(Old) Technologies & Applications

Passive Solar


PASSIVE SOLAR is the smartest, cheapest and most efficient way to utilize abundant (and free) solar energy! Passive solar does not involve the use of mechanical and electrical devices; instead, passive solar technologies and techniques take advantage of the sun’s position throughout the year (and the local climate) to heat, cool, and light a building, improving the buildings’ overall comfort and energy efficiency.

TECHNOLOGY: Passive Solar incorporates smart building layout and architectural elements to maximize solar heat gain in winter months and minimize solar heat gain in summer months. This reduces the need to heat and cool a building. Passive solar construction can also use daylighting to reduce demand for electricity for lighting.

    • strategic design & architecture
    • building materials
    • windows
    • ventilation
    • energy efficiency measures (i.e. insulation, weatherstripping, duct sealing, etc.)
    • building and lot orientation
    • landscaping
    • awnings
USED FOR:
  • Electricity
  • Water/Space Heating
  • Cooling
IN THESE SECTORS:
  • Residential
  • Commercial

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passive solarThe Zion National Park Visitors Center features passive solar design elements
 

Solar PV


SOLAR PHOTOVOLTAIC (PV) systems are made with semiconducting materials that produce electricity in the form of direct current (DC) when they are exposed to sunlight. Solar PV systems are made from two types of solar cells: crystalline silicon and thin film. Solar PV systems can either be connected to the electricity grid (on-grid) or independent of the grid. These off-grid systems require additional back-up generation or energy storage using a battery backup. Hybrid systems are connected to the grid and utilize battery back-ups; hybrid systems will provide you with energy in the event of a power outage.
 
 
USED FOR:
  • Electricity
 
 
IN THESE SECTORS:
  • Residential
  • Commercial
  • Industrial
  • Utility Power Plants
TYPES OF SOLAR PHOTOVOLTAIC CELLS: 
Crystalline silicon cells can be fashioned from either mono-crystalline, multi-crystalline, or ribbon silicon. Crystalline silicon solar PV panels are the most commonly used.    Crystalline silicon cells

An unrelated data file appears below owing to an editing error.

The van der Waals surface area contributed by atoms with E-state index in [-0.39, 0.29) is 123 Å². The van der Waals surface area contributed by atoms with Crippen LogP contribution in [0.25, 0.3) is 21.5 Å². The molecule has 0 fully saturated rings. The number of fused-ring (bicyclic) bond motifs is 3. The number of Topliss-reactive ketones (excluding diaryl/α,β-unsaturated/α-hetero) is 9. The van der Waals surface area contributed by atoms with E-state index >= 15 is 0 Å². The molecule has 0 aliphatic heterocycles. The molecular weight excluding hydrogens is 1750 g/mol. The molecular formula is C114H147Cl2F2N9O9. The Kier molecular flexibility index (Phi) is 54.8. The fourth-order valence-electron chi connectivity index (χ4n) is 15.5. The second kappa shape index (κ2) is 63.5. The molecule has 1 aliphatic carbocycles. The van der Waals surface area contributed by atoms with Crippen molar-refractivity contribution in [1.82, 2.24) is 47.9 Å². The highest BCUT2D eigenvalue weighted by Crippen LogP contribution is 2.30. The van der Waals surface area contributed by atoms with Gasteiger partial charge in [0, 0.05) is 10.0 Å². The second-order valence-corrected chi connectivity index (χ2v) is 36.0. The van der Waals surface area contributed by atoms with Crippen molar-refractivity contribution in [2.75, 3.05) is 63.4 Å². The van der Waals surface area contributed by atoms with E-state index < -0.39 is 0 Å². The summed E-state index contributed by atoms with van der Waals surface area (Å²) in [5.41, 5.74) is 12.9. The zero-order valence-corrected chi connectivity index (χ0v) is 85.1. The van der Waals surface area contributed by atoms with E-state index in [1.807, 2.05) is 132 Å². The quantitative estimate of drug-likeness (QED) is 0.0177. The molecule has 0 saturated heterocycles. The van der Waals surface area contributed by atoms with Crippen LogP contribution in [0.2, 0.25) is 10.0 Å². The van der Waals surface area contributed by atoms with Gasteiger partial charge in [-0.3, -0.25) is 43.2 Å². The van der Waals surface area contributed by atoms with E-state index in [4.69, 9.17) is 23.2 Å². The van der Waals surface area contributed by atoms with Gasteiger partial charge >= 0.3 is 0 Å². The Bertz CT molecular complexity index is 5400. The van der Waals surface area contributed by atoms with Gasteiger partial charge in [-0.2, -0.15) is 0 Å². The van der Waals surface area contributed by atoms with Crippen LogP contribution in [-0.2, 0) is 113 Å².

An array of solar PV crystalline silicon panels on a commercial building
Thin-film solar cells are made from amorphous silicon, cadmium telluride, copper indium gallium diselenide, among others. Thin film solar cells use layers of semiconductor materials a few micrometers thick, which allow for greater flexibility.
thin film  A house with rooftop thin film solar tiles

 

Solar Thermal

SOLAR THERMAL (OR SOLAR HOT WATER) systems consist of a series of tubes that concentrate light to heat either water or a heat-transfer fluid (such as food-grade propylene glycol, a non-toxic substance) in one of two types of collectors.  Solar thermal systems can either be active or passive, closed-loop or open-loop.
 

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USED FOR: Water or Space Heating IN THESE SECTORS:
  • Residential
  • Commercial
  • Agricultural
  • Industrial
TYPES OF SOLAR THERMAL COLLECTORS:
Flat-plate collectors use a dark absorber plate that is enclosed in an insulated case and covered in glass or plastic.
libeccihouse cropped
  A flat-plate collector
Evacuated tube collectors are made of parallel rows of tubes that each contain an absorber tube. Evacuated tube collectors can achieve higher temperatures than flat-plate collectors (up to 350°F!) 
 
evac tube
An evacuated tube collector

Industrial Scale Solar

SOLAR PROCESS HEAT technologies provide heat for industrial-specific applications, including ventilation air preheating, solar process heating, and solar cooling. Large commerical and industrial properties can take advantage of solar process heat where it would be impractical for a small home or business. 

 
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USED FOR:

  • Cooling
  • Water/Space Heating